I found this languishing in the Christmas section of Oxfam and would have flicked past it had I not been intrigued by the children's writting on the front and the back. I am not sure who Sophie and Cathy were but I like to think they were the daughters of either Mr Roger or Mr Nardini. "This album is dedicated to all my little friends, the animals of the world" it says on the back.
A slightly daft record all in all but you would have to be a very hard hearted person not to find it funny. See if you can find it in amongst the Christmas records.
Thursday, 9 December 2010
The Id - The Inner Sounds of the Id
Picture the scene. Perhaps we are in Utah, or in Dorset or maybe in Cologne. A teenage boy is in a supermarket with his mother. There by the cash register is a display of records. Light orchestral stuff in the main or Beer Drinking Songs or Polka Hits. Suddenly his attention is drawn to one of the records. It has a young woman on the front in bright clothes, even better she has large breasts. It looks as though it might be 'cool' and somehow connected to that psychedelic stuff that the boy has heard so much about but which seems so far away. Even better it is so cheap that his mother is happy to buy it for him. When he finally gets it on the turntable, does it deliver on its promises of wild unfettered drug-addled freakiness? What do you think?
Welcome to the world of exploito-psych records.
As the counter-culture became increasingly prominent business minds of all types came up with ways to turn it into profit. As most of these minds had no intention of being 'turned-on' the products they produced bore little, if any, relation to what was really happening. Films like Mary Jane, Psych-Out, Teenage Rebellion or Wild in the Streets were reflections of how male middle aged, middle-America saw the counter-culture.
The same was true in music. Records were produced that tried to be hip and weird and inadvertently some were very good. However, you were just as likely to find a re-titled surf tune, or a soul tune lifted from an earlier exploitation record or perhaps a rock and roll number. Or you may just find that it was the same tune that you had already heard on a previous exploito record.
The story of Jerry Cole and the production of the Animated Egg is well known.Click here
And so is the story of DL. Miller and Al Sherman. Click here and here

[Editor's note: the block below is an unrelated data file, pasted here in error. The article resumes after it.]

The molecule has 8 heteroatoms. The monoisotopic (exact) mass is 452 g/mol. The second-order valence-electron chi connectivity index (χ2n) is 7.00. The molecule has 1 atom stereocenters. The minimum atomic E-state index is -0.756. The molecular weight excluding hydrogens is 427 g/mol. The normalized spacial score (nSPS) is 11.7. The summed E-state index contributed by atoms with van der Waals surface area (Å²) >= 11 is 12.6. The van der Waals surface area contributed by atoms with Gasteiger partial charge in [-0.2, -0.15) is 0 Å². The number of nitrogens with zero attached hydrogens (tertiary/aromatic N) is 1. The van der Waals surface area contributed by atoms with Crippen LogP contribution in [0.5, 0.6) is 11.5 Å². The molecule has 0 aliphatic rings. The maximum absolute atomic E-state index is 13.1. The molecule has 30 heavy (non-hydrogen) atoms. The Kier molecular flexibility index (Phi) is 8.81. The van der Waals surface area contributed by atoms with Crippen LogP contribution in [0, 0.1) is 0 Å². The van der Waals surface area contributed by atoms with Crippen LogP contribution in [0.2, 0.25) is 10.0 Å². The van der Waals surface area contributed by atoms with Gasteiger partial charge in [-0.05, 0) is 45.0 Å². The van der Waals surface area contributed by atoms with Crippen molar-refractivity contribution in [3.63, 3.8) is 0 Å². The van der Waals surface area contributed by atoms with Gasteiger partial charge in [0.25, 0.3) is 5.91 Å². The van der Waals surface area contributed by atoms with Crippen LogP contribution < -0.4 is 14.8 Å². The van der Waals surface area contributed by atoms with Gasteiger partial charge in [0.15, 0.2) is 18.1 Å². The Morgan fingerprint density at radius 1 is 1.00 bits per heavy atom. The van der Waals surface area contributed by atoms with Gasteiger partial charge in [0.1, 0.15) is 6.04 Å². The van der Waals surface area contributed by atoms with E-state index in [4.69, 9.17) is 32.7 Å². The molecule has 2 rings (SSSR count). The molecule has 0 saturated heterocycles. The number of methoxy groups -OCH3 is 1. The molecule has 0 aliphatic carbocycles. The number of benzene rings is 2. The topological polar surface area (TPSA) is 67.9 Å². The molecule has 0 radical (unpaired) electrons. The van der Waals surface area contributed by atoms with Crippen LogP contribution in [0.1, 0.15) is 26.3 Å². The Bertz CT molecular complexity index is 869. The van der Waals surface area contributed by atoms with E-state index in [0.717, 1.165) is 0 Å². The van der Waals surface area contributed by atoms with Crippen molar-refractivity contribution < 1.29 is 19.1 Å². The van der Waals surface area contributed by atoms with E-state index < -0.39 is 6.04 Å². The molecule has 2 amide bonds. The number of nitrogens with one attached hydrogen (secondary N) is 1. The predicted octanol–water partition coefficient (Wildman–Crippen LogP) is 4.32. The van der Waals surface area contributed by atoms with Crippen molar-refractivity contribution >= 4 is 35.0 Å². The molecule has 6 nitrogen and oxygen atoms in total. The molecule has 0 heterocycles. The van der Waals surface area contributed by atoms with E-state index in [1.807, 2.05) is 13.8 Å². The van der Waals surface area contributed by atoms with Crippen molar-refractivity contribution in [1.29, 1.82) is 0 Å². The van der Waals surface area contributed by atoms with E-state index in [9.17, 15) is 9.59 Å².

By 1967 he decided to break away from session work and move into a 'real' band.
Together with some of his friends who were also session musicians he formed the Id.
The Id never really clicked with the record buying public. However, their manager did a runner with the season tapes. Outtakes from the Id recording then went on to become the Animated Egg.
So much did Miller and Sherman love this record that they released it in the UK on the Marble Arch label, in the US on their Crown Label and in Europe on Europa.
Plus they re-edited, repackaged and generally played around with the songs so as to squeeze the most out of them. Over an irregular number of posts, we will be following what happened to these songs, where they appeared and how they were changed. And we might also have a few digressions into other exploito records and some exploito sleeves that sufered the same recycling fate.
As far as I can gather traditional sitar playing does not have room for improvisation. It is built up of layers of cyclical playing, ragas, that can be as forumlaic as western classical music.
This record was released in 1968 while the John Mayer/Joe Harriot Indo-Jazz Fusions record came out in 1965. As such it was not a ground-breaking record.
It also differs from the Harriot/Mayer record in that none of the musicians are from India. As such this is not so much a meeting of two different musical cultures but more the use of a set of musical devices and instruments by a group of jazz trained musicians.
And there is nothing wrong with that. It does, however, mean that the music is in danger of veering into exotica or even exploitation territory. I love both of these styles of music so I'm not too bothered. However, as much as the linear notes try and persuade you otherwise this record is a blatant attempt to cash in on America's increasing interest in the 'east'.
The 'east' in the western imagination has stood for a large number of things and in the sixties it came to be seen as place of spiritual enlightenment. A place to escape the horrors of western capitalism and the mechanised, ordered world, a place where people could find out who they were. The Beatles' sojourn with the Maharishi was very influential.
The 'east' also came to be connected with a kind of drugged out bliss. The music that westerners associated with this was often the sitar. It was strange and exotic and is floated and swirled rather than pummeled and attacked as so much western music seemed to do. The repetitive nature of ragas also helped stoned people to reach bliss.
There is very much a soundtrack flavour to the Comic Brotherhood. A feeling that a mood is being evoked by people who really don't know too much about it. The presence of studio session bassist supreme and member of the Wrecking Crew Carol Kaye does nothing to make me think otherwise.
At this time there were lots of these kind of records being put out whether they were sitar-sploitation such as the Folkswingers,freak-out exploitation such as the The Zodiac Cosmic Sounds or Emil Richards' New Time Elements. Wonderful records all but surely the produce of men trying to appeal to an audience they didn't really understand